Hello again! I had a doubt according to the equipment of the English and the German pilots. Besides the revolver and the flare gun of the Spitifre Pilot, and the Stuka Pilot's Luger (I ain't too sure about this last one, correct me if I am wrong), did they carry canteens or other provisions in the event of crashing in the desert?
As memo serves additionally there could be a small box called the Esacape Kit. It contains : some amount of money ( the currency depended on the operational area ), a map printed on a siliky fabric sheet, a small compass, a knife, a whistle. And a request for help from the locals, with the promise of a large reward if they help the carrier back to British lines, printed on silk sheet in various languages eg ... the Arabic and the English. There could be a tin with the Emergency Flying Ration.
It would be rare (but not impossible) for the antenna to be damaged/destroyed, but in such an event, the aircraft could still send/receive to other aircraft close by.
The exception would be if the antenna's damage was such, that the emitter wire was grounded, creating a direct short. If that's the case, the radio will lose it's ability to transmit, but *may* still receive.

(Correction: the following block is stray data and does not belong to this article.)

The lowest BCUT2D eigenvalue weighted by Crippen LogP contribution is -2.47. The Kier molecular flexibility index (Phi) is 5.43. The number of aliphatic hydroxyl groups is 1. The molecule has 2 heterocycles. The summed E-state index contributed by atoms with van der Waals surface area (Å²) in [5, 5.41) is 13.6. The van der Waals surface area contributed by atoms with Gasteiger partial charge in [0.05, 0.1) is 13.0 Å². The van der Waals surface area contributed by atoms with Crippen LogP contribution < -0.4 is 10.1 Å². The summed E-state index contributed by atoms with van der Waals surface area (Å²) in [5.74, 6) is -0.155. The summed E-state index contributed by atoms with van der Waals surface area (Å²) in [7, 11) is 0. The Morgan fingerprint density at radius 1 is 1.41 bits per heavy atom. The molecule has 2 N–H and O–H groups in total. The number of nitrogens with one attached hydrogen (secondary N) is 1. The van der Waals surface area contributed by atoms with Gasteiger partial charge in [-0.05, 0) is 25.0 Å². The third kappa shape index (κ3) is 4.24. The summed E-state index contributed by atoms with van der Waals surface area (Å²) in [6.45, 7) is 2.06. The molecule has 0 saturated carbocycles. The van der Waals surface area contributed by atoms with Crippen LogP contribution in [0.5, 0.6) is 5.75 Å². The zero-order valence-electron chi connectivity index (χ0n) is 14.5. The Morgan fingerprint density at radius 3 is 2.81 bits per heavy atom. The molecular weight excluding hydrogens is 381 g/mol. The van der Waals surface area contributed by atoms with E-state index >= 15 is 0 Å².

I don't think so. Some pilots would go for the man, others wouldn't dream of it. I have read pilots sometimes shot down their own CO when they weren't popular. I think unless a unit was strictly run one way or the other, it was entirely up to the character of the individual pilot. As they say, 'All is fair in love and war...'
George Beurling.....".....As the air war over Malta continued through the summer and into autumn, the fighting became more brutal. Atrocities were committed by both sides. Although Beurling always carried a Bible with him when he went into the air, he nevertheless shot and killed Axis pilots who were bailing out or were parachuting from their burning planes. He justified this brutal behavior by telling a reporter, "The way I figure it, he might get down, get back to Germany, and come back to shoot me down."
Beurling also pointed out that his shootings were an act of revenge. A Spitfire pilot had been shot dead while parachuting down......"